MISS MARY L. BONNEY
Described as “pleasantly rotund and merry,” the motherly Miss Bonney was known for her quick sympathy and kind heart. Her chief talent as an educator was her patience in dealing with less promising pupils who needed extra attention.
Miss Bonney had significant outside interests. She played an important role in organizing the Women’s Union Missionary Society, training men for the Christian ministry. She also was concerned with correcting the social injustices to Native Americans, and helped form the National Indian Association, representing the society with a petition for reform at the White House in 1880.
Though she retired soon after the school’s move to the Ogontz estate (1883), she remained very active in her causes. In 1888, while a delegate to the World’s Missionary Convention in London, she met and married another delegate, Dr. Thomas Rambaut, a minister. When he died three years later, she told a friend, “They were the best years of my life.”
MISS HARRIETTE A. DILLAYE
A Philadelphia Quaker, Miss Dillaye was the embodiment of a gentlewoman, known for her dignity, elegance, and refinement. Sensitive, and rather shy by nature, her quiet strength and high principles were an example to the student body and faculty alike. Once a year she would address the entire school, “Young ladies, aim at the moon, and you will hit the church steeple, but if you aim at the church steeple, you will hit the ground.”
The Misses Bonney and Dillaye met as students, and later teachers, at the renowned Troy Female Seminary, NY. Since the women complemented each other in style, the Dillaye-Bonney partnership was happy and successful. After their school was moved to the Jay Cooke estate, the associate principals—Miss Frances Bennett and Miss Sylvania Eastman—pretty much took over, but Miss Dillaye continued to be involved until her death in 1897.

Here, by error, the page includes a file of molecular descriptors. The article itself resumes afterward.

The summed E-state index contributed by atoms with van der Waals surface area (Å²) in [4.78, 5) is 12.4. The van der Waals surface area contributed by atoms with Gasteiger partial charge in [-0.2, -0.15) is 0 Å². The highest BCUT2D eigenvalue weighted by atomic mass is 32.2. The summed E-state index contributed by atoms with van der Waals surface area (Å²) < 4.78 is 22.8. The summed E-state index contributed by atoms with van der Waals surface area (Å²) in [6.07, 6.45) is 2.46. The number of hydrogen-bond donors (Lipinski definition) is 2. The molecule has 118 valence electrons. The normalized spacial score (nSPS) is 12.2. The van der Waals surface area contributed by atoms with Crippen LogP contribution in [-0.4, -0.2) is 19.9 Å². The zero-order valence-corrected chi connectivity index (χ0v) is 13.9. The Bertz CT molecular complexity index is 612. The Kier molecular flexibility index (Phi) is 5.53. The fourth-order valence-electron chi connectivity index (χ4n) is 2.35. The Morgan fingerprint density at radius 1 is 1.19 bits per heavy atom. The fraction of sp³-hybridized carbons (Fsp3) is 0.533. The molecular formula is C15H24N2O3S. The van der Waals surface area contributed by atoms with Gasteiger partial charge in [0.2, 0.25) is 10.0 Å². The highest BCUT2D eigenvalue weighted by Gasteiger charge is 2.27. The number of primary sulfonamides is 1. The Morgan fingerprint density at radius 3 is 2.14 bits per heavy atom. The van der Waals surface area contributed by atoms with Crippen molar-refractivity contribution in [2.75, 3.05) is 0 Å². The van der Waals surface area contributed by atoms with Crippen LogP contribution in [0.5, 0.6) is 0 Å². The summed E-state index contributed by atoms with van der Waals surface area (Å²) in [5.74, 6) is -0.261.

MISS FRANCES E. BENNETT
Arriving at The Chestnut Street Seminary as a teacher in 1860, Miss Bennett soon proved herself “a giant in intellect.” Her eloquence and her fascinating classes in history and English were her trademarks. She assumed co-direction of the school after its move to the Ogontz estate in 1883, continuing that role until ill health precipitated her retirement in 1900. She died in 1906, beloved and revered by more than four decades of students.
The most scholarly of the principals, Miss Bennett was continually educating herself, taking advantage of all the city of Philadelphia had to offer. She took private lessons in German language and literature, in music, and in English literature. She spent two years in Europe, became a noted Coleridge scholar, and was the first president of the Philadelphia Browning Society. She also was a founding member of the American Academy of Political and Social Sciences. After her death, her students endowed a scholarship in her honor at The University of Pennsylvania.
MISS SYLVIA EASTMAN
Miss Eastman became a teacher at the age of sixteen in a district near Buffalo, New York, and joined the faculty of The Chestnut Street Seminary in 1877. Though she had a facility for mathematics, art, history, and astronomy were her great loves and she taught them with care, often hours after class, until the poorest student understood.
One of four principals when the school moved in 1883, she assumed full control of the school by 1900 after the death or retirement of the other three. As principal, she was known for her moral integrity and devotion to duty, which called for the best in effort from members of the teaching staff. Students found her sometimes stern, but always just. From all Ogontz girls she demanded good penmanship, neatness, and order.
In 1909, Miss Eastman chose her successor and began training Abby Sutherland to take over the school in four years. Soon after the exchange of duties was complete, she passed away in 1913.